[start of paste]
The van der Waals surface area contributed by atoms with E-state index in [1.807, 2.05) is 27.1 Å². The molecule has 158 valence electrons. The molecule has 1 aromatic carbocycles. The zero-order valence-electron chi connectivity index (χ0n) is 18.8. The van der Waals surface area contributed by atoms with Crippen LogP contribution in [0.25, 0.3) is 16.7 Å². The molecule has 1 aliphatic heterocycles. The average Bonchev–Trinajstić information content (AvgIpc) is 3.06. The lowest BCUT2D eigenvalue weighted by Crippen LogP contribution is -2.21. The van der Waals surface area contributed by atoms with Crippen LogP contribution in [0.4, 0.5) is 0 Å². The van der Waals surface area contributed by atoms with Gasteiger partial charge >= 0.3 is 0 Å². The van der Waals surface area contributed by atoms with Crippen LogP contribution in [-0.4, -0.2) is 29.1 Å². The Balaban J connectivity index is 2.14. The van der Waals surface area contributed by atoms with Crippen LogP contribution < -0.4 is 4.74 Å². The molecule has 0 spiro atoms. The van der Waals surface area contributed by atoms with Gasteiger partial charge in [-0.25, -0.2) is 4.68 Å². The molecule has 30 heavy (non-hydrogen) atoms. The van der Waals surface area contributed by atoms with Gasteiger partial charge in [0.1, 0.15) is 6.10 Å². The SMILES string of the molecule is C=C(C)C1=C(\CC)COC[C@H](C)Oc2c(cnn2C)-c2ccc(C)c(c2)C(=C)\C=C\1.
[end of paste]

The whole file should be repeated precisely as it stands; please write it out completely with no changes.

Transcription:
The van der Waals surface area contributed by atoms with E-state index in [1.807, 2.05) is 27.1 Å². The molecule has 158 valence electrons. The molecule has 1 aromatic carbocycles. The zero-order valence-electron chi connectivity index (χ0n) is 18.8. The van der Waals surface area contributed by atoms with Crippen LogP contribution in [0.25, 0.3) is 16.7 Å². The molecule has 1 aliphatic heterocycles. The average Bonchev–Trinajstić information content (AvgIpc) is 3.06. The lowest BCUT2D eigenvalue weighted by Crippen LogP contribution is -2.21. The van der Waals surface area contributed by atoms with Crippen LogP contribution in [0.4, 0.5) is 0 Å². The van der Waals surface area contributed by atoms with Gasteiger partial charge >= 0.3 is 0 Å². The van der Waals surface area contributed by atoms with Crippen LogP contribution in [-0.4, -0.2) is 29.1 Å². The Balaban J connectivity index is 2.14. The van der Waals surface area contributed by atoms with Crippen LogP contribution < -0.4 is 4.74 Å². The molecule has 0 spiro atoms. The van der Waals surface area contributed by atoms with Gasteiger partial charge in [-0.25, -0.2) is 4.68 Å². The molecule has 30 heavy (non-hydrogen) atoms. The van der Waals surface area contributed by atoms with Gasteiger partial charge in [0.1, 0.15) is 6.10 Å². The SMILES string of the molecule is C=C(C)C1=C(\CC)COC[C@H](C)Oc2c(cnn2C)-c2ccc(C)c(c2)C(=C)\C=C\1.